A money map is essentially a financial road map. Using your current financial information, such as your income, your debts and expenses, and other monetary considerations, you’ll develop a route. And, with a clear destination in mind, you’ll be better able to meet your financial goals.
The good news is that you don’t need to be a financial whiz to create a money map that works. And when the map is complete, you’ll have a much better idea of your financial situation, what you need to do to plan for the future, and how to clear and avoid future debt.
Step One: Calculate Income and Expenses
To start creating your money map, you’ll need to gather a few numbers. Your income and your expenses are the main two amounts you’ll need. Figuring your monthly income should be easy, but you’ll want to make sure you write down and add up all monthly expenses. Utility bills can be estimated, since they can vary from month to month.
Don’t forget other things that many people forget or ignore, such as magazine and newspaper subscriptions, streaming services, monthly car maintenance and gas, lawn care services, gym memberships, etc.
When you subtract your expenses from your income, you’ll have a pretty good idea of what you have to work with each month for additional spending and savings.
Note: If you have several bank accounts, you might want to consider drawing links from your accounts to the expenses you pay from those accounts. This will make it easier to make adjustments to your money in the future as accounts and expenses change.
Step Two: Plan Your Budget
With a clear picture in mind of your expenses, you can see if there is anything you can trim or eliminate. Whether you do or don’t your remaining money is what you’ll have to budget with. As a general rule, the 50/30/20 budget is a good place to start. This involves 50% of your income going towards necessities, 30% to spending on wants, and 20% to put towards savings and debts.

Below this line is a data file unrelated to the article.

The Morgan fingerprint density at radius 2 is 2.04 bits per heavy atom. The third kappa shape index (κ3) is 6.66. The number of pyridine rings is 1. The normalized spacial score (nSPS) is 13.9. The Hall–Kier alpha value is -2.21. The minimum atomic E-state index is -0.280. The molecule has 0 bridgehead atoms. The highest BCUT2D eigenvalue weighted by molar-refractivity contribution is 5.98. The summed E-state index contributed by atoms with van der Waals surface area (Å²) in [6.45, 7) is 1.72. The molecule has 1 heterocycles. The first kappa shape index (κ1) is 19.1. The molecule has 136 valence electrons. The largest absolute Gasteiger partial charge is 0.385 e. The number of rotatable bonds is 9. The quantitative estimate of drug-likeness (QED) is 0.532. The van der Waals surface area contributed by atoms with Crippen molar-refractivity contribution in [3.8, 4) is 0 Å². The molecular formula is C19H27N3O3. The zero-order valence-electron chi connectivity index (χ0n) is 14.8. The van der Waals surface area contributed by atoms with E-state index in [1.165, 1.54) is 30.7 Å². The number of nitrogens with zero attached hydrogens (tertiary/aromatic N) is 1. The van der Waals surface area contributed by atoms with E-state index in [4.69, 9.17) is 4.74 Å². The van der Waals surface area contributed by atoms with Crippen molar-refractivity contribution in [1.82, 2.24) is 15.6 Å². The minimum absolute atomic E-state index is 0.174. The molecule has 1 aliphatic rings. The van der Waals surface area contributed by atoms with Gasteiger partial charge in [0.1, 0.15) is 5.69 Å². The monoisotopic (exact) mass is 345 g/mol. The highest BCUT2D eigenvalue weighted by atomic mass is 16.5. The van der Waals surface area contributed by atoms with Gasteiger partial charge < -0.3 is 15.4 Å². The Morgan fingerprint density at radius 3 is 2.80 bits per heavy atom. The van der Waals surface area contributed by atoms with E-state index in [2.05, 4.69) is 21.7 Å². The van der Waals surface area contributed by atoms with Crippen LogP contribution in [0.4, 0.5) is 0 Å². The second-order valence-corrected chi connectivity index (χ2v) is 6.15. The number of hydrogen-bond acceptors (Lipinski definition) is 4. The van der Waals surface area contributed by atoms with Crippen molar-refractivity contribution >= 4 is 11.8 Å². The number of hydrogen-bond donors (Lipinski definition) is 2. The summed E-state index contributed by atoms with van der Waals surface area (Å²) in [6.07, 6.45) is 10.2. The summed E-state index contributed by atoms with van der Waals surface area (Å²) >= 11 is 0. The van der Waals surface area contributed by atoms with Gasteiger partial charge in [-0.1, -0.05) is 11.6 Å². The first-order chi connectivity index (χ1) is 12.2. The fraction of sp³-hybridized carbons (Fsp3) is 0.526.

If your expenses and debts comprise more than 50% of your income, you’ll want to see where you can make adjustments to improve your financial situation. Otherwise, you can make adjustments as you see fit.
For example, if you want to put more into savings and don’t need to spend so much on wants, plan your budget that way.
Step Three: Set Your Goals
If you want to have a certain amount put away for savings by the end of the year, see if your current budget will work to achieve that goal. If not, you’ll need to adjust either your budget or the goal amount. With all the numbers in front of you, you can set a realistic budget and goals that you can meet.
As you stick to your budget month after month, you are essentially traveling along your money map. When you reach your goal, you will have reached your financial destination. Then you can set a new goal and adjust the budget as necessary.
Keep in mind that a money map will change periodically. Expenses may rise or fall with the seasons, or disappear completely. You may take on new debt, or eliminate an older debt. But as long as you stay realistic and stick to the money map you’ve created, you’ll be on your way to a much better financial future.